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Puffed up monarchs and black butterflies.

BY ALL accounts, George IV was one of those people everyone loves to hate.

Had he been born in the late 20th century instead of in the 18th, he would have been regularly vilified in the national tabloid press and trashier magazines.

Headlines such as 'Gorging Georgie, King of the gluttons' would have whetted readers' appetites for salacious royal gossip.

His excesses were legion and he had the extravagant tastes of a Premier League footballer who at 18 is suddenly handed pounds 80,000 a week and wants to buy as much bling as possible, drive around in a Hummer and live in a faux Tudor mansion.

George, however, had considerably more than that at his disposal and spent it on lots of refurbishing and remodelling of royal palaces as well as feasting, drinking, womanising and other generally self-indulgent activities.

He was, by modern standards, a bit of a lad.

But if it was not for George and his lavishness we would not have places such as the gorgeously lush Brighton Pavilion, one of my favourite places to visit in the soft South.

The Pavilion was his holiday home, a sort of beach hut by comparison with Buckingham Palace. Decorated in the highly fashionable Chinoiserie style with a little bit of India thrown in, it is thrillingly exotic, colourful and jaw-dropping.

It was number one on my list of places to see last week and did not disappoint, although I couldn't help but notice that someone had been messing with the interior decor.

The Pavilion is currently home to 3,000 black ceramic butterflies created by installation ceramicist Clare Twomey.

Scattered among the place settings and on the blinds in the great dining hall and in other parts of the house, the butterflies create, according to their maker, 'a veil of mourning' enabling visitors to reflect on the building's hedonistic past and inviting them to consider their own values.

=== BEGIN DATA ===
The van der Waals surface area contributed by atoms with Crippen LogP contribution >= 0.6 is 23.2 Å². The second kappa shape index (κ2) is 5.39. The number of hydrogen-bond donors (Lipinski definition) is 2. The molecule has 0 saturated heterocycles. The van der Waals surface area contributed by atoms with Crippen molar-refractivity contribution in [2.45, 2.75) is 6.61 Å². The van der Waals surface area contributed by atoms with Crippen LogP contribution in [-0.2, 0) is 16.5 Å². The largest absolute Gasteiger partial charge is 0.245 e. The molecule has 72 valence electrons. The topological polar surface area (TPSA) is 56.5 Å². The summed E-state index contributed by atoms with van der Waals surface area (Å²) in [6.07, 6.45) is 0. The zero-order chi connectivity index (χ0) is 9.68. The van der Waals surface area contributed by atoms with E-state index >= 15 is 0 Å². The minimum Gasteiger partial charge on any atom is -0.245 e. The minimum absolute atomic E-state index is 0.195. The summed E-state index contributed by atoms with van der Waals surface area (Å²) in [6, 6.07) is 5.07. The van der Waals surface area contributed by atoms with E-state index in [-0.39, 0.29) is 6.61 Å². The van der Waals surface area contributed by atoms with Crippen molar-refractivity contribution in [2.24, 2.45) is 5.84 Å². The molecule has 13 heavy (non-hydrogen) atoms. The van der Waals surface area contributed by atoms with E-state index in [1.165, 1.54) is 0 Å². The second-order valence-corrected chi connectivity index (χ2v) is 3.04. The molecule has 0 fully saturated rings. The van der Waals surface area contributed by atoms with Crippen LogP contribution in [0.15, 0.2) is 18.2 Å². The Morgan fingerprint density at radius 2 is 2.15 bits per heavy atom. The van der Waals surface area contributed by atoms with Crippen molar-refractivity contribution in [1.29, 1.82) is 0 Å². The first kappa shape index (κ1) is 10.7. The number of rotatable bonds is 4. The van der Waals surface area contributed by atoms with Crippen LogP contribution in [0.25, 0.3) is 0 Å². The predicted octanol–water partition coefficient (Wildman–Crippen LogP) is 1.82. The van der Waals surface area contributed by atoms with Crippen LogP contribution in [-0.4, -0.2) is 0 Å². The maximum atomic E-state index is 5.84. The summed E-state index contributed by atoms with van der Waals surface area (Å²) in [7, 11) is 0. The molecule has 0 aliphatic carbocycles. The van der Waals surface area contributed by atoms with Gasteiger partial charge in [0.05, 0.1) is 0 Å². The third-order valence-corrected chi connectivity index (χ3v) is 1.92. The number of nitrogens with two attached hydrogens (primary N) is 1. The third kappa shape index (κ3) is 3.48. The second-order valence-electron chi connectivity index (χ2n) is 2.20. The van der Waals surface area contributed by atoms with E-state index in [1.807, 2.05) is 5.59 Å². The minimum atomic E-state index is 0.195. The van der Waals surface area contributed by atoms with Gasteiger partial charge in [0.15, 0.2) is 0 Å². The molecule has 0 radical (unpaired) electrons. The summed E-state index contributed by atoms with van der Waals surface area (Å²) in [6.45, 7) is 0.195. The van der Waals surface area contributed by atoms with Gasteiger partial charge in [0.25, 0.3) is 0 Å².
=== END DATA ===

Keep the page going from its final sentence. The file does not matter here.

They are, apparently, intended to be a critique on Gorgeous George.

The Keeper of the Royal Pavilion, David Beevers, says; "The transient beauty of the butterfly could be a metaphor for the transience of life and the vanity of earthly things."

Alternatively -and this is just my jaded view -they could be seen as just another way to waste money (I have been unable to find out how much exactly), and add nothing to the experience of visiting the Pavilion other than irritation. I couldn't help thinking that the lepidopterans are every bit as frivolously wasteful and decadent as the lifestyle of the Prince Regent, which, I suppose, means they make a point of a sort.

As it happens there's not a stately home in the land that doesn't instantly turn me into a socialist sympathiser, so I don't need to be reminded that Georgie was a greedy philanderer and spendthrift or that while he held 100-dish banquets many of his subjects lived a subsistence existence.

But I do want to be left alone to enjoy the beauty created by the talented artisans of the past, most of whom would have been ordinary people making a living from their skills. I see George's Pavilion as a triumph of the ordinary craftsman rather than a tribute to a puffed up monarch, and I came to that conclusion all on my own. No butterflies needed.

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* BLACK BEAUTIES: Butterflies by Clare Twomey at the Brighton Pavilion
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Publication:Huddersfield Daily Examiner (Huddersfield, England)
Date:Aug 14, 2010
Words:564
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